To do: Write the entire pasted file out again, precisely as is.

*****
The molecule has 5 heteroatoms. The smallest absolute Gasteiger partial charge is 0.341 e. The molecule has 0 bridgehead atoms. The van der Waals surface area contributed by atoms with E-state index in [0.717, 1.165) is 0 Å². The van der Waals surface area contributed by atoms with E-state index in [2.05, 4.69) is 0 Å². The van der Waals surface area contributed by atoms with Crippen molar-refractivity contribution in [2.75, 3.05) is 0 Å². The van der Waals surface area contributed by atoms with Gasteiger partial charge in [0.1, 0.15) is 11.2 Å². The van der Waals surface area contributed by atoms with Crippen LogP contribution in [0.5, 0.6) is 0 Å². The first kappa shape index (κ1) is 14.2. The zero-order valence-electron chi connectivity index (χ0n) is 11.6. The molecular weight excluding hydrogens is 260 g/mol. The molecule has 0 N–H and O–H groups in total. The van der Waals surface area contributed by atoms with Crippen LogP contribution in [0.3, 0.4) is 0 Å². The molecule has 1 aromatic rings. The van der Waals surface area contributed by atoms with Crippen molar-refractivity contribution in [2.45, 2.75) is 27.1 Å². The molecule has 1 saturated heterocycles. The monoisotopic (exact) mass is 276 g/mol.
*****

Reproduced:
The molecule has 5 heteroatoms. The smallest absolute Gasteiger partial charge is 0.341 e. The molecule has 0 bridgehead atoms. The van der Waals surface area contributed by atoms with E-state index in [0.717, 1.165) is 0 Å². The van der Waals surface area contributed by atoms with E-state index in [2.05, 4.69) is 0 Å². The van der Waals surface area contributed by atoms with Crippen molar-refractivity contribution in [2.75, 3.05) is 0 Å². The van der Waals surface area contributed by atoms with Gasteiger partial charge in [0.1, 0.15) is 11.2 Å². The van der Waals surface area contributed by atoms with Crippen LogP contribution in [0.5, 0.6) is 0 Å². The first kappa shape index (κ1) is 14.2. The zero-order valence-electron chi connectivity index (χ0n) is 11.6. The molecular weight excluding hydrogens is 260 g/mol. The molecule has 0 N–H and O–H groups in total. The van der Waals surface area contributed by atoms with Crippen LogP contribution in [0.3, 0.4) is 0 Å². The molecule has 1 aromatic rings. The van der Waals surface area contributed by atoms with Crippen molar-refractivity contribution in [2.45, 2.75) is 27.1 Å². The molecule has 1 saturated heterocycles. The monoisotopic (exact) mass is 276 g/mol.